A few more years passed before I learned that silk came from silkworms. Before that, I assumed silk was a special kind of cotton or linen. The jury is still out on whether or not insects can feel pain; however, after educating myself about the process of silk-making, which involves boiling thousands of silkworms in their caterpillar stage, I knew it didn’t sit well with me.
Silk had been something I usually only wore on fancy occasions, so from then on, whenever I needed a dress, I would simply read the label and make sure it didn’t have silk in it. Because I know polyester isn’t the most eco-friendly material, I now get most of my dresses secondhand from eBay. For work situations, I have found that Banana Republic makes some great business-casual suits, skirts and dresses made with polyester — I just double check to make sure they don’t contain wool or silk.
Veganism & wearing animals
On its website, The Vegan Society states that veganism is a “philosophy and way of living which seeks to exclude, as far as is possible and practicable, all forms of exploitation of, and cruelty to, animals for food, clothing, or any other purpose; and by extension promotes the use of animal-free alternatives for the benefit of humans, animals, and the environment.” Knowing that veganism isn’t just a diet, but an ethical code to live by, is it possible to be vegan and still wear clothing made from animals?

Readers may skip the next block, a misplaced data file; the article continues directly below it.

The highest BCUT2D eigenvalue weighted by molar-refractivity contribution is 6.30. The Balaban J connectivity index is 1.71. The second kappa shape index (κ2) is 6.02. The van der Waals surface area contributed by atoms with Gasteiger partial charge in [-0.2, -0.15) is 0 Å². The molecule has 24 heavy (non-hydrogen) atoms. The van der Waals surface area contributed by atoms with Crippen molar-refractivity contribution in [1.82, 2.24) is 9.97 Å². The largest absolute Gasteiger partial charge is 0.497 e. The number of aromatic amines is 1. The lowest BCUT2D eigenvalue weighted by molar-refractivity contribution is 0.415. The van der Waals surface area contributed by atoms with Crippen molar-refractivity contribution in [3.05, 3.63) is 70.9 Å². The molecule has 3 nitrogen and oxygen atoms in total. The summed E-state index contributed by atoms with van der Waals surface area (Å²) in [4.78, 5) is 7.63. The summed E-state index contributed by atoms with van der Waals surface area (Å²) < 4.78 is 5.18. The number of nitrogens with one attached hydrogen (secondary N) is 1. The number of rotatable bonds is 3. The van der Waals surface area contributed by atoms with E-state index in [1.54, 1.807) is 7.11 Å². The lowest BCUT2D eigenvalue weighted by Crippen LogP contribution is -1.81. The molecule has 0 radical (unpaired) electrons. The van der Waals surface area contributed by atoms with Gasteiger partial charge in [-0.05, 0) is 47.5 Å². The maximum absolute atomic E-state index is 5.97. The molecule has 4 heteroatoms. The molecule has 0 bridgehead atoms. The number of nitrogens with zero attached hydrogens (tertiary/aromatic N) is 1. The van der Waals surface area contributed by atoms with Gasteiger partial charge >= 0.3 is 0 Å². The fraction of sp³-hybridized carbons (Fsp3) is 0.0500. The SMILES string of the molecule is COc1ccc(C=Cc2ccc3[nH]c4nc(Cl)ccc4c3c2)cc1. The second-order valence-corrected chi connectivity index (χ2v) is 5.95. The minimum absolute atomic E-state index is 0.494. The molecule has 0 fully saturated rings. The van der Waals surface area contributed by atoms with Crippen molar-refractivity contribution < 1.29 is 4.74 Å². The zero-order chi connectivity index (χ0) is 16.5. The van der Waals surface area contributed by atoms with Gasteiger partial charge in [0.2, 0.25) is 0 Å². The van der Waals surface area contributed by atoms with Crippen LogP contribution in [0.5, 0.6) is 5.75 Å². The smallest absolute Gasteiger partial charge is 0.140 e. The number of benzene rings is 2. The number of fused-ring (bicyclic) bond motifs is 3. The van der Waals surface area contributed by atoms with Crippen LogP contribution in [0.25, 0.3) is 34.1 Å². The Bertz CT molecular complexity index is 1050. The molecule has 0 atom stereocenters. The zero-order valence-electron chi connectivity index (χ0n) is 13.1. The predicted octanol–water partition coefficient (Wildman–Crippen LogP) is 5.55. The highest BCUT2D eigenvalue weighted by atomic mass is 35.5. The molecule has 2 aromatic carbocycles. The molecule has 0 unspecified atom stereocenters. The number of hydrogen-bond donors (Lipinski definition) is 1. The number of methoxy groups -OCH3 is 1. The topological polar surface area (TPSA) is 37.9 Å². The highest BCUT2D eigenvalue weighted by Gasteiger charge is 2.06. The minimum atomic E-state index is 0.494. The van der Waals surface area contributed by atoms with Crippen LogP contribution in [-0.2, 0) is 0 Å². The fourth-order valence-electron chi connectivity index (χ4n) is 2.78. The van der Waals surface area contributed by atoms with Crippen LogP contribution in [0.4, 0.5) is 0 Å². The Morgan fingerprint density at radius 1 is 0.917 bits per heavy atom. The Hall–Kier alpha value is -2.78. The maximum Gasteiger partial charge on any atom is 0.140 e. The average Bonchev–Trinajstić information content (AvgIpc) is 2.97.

As someone who used to call myself vegan even though I was still wearing leather, wool, down and silk, I would say yes. If you embrace the idea that animals aren’t here for our use and commit to no longer buying new items made from animals then, in my opinion, you’re vegan. From what I’ve observed, people with vegan diets who hesitate to identify themselves as vegan usually don’t subscribe to the whole ethical philosophy behind veganism. And in an effort to distance themselves from the animal rights movement, they often describe themselves as plant-based, or someone who doesn’t like labels.
Change is a process that can take time. Reflecting on my path to adopting a vegan diet and veganizing my wardrobe, I can see that what was most helpful was not putting too much pressure on myself to be perfect or to change overnight. Sometimes setting an intention is all we need to do to start gravitating in a particular direction.
Humbly, I acknowledge that it’s not possible to be a perfect vegan. Notwithstanding all the animal byproducts that make their way into everyday items like computers and tires, I know that everything I do and every consumer purchase I make is having an impact somehow, somewhere on the environment and potentially wildlife. All I can do is my best given the level of awareness and consciousness I currently have.
If you’re in the process of trying to add more vegan products into your own life and wardrobe, I’ve listed some of the brands I’ve found to have great options for vegan clothes, shoes and accessories. Check them — and a few of their products — out ahead.
Originally posted on StyleCaster.